Edgy Mama: Superhero life lessons

“Sister said I’m not a superhero!”

That was the shout that awoke me at 5:45 the other morning. My 6-year-old son then crawled into bed with me, despondent, because his big sister just doesn’t understand his need for superpowers.

His superpowers change daily, but usually consist of one of the following: super strength, super speed, X-ray vision, and the amorphous ability to save the world and punish bad guys.

Of course, we’d all like to save the world, but, for some reason, this desire is hard-wired into my son, and, I’ve observed, in many other boys around his same age. My daughter likes the idea of superpowers, but is primarily interested in them if they can help her in a concrete fashion—like helping her avoid her chores or helping her see through walls so she can tell whether or not her boy next door might be able to come over and play.

When my son plays with his friends (almost always other boys) they dress up in caped costumes, make “ka-boom” and “zzzztzzz” sound effects, and create intricate, sometimes violent, fantasies pitting good against evil.

When you’re small, not very strong and not able to do many of the tasks that the adults around you accomplish easily, it must be empowering to imagine that you’re a fearless superhero able to overcome any obstacle in your path. When you can’t tie your sneakers, the idea of jumping over a tall building in a single bound must be irresistible.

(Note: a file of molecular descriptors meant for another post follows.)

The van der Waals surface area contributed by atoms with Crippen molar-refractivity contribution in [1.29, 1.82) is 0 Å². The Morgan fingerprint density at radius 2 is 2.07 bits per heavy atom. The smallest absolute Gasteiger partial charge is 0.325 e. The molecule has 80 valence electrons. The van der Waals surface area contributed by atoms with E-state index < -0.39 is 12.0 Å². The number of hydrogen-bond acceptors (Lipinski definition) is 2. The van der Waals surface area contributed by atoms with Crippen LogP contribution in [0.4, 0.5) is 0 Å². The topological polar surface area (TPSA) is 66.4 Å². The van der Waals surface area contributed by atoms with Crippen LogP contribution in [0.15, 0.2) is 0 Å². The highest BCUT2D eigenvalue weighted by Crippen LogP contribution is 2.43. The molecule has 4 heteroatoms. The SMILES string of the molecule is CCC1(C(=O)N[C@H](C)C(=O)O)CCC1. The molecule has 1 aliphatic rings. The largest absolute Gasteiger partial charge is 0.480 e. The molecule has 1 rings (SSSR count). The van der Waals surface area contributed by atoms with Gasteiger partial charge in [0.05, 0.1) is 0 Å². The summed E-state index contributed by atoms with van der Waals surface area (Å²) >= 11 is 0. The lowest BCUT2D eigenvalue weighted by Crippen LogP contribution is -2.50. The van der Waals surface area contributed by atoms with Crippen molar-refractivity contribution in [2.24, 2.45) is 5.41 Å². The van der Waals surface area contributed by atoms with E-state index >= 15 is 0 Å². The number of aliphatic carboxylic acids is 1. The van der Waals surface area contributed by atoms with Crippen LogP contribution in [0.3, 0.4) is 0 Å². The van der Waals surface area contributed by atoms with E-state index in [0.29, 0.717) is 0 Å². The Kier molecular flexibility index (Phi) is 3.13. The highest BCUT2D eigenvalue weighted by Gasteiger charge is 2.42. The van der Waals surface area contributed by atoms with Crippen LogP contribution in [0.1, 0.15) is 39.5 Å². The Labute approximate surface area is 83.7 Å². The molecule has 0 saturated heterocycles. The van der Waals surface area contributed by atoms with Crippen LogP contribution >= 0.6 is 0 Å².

As someone who grew up with all sisters, I don’t quite get my son’s obsession with superheroes. And I sometimes worry about the whole violence/techno weaponry/beating up bad guy story lines. I also want to make sure that my boy can differentiate between his fantasy world and the real one.

However, as I’ve learned more about superheroes, I’ve realized there are some important lessons my little guy can learn from them:

Superheroes typically have a strong moral code and sense of responsibility. They do good because it’s the right thing to do, without reward or even the expectation of reward (Superman, Spider-Man, Wonder Woman). Typically, they vanquish rather than kill their foes (why those arch-villians keep on coming back). There are exceptions, like Batman, who is personal vendetta dude, but I think after he avenged his parents, he made the decision to keep the work up out of a sense of moral responsibility to Gotham.

Superheroes often maintain secret identities, but only in order to protect their friends and family from the the bad guys. They’re not doing this for glory, and, in fact, having to hide their alter egos from friends can be awkward and frustrating (Lois Lane and Clark Kent).

Superheroes don’t sit around watching TV or playing video games. They are out there, in the community, making the world a better place. To do that they have to stay in tip-top shape.

Even if they work alone (Batman), superheroes have friends, family or a team that supports them (Alfred Pennyworth). Often, they do form alliances or work in teams (Fantastic Four, Justice League).

They typically have a secret hiding place or headquarters where they go to recoup, recover and prepare for the next adventure (the Batcave, Superman’s Fortress of Solitude). Even superheroes need a place to take a time-out and rest.

They get to wear kick-ass costumes that accentuate their work-out enhanced bodies. And, with the exception of the Incredible Hulk, superheroes are almost always well-groomed and they always put on a clean costume if the one they’re wearing gets dirty (or blood-spattered).

As he gets older, and my boy’s superhero obsession wanes, I hope we can take the lessons he’s learned and apply them to real-life heroes—those who don’t necessarily have superpowers or high-end gadgets (or rock-hard abs), but who, like Superman, have a sense of justice and moral responsibility that guides their actions in the world.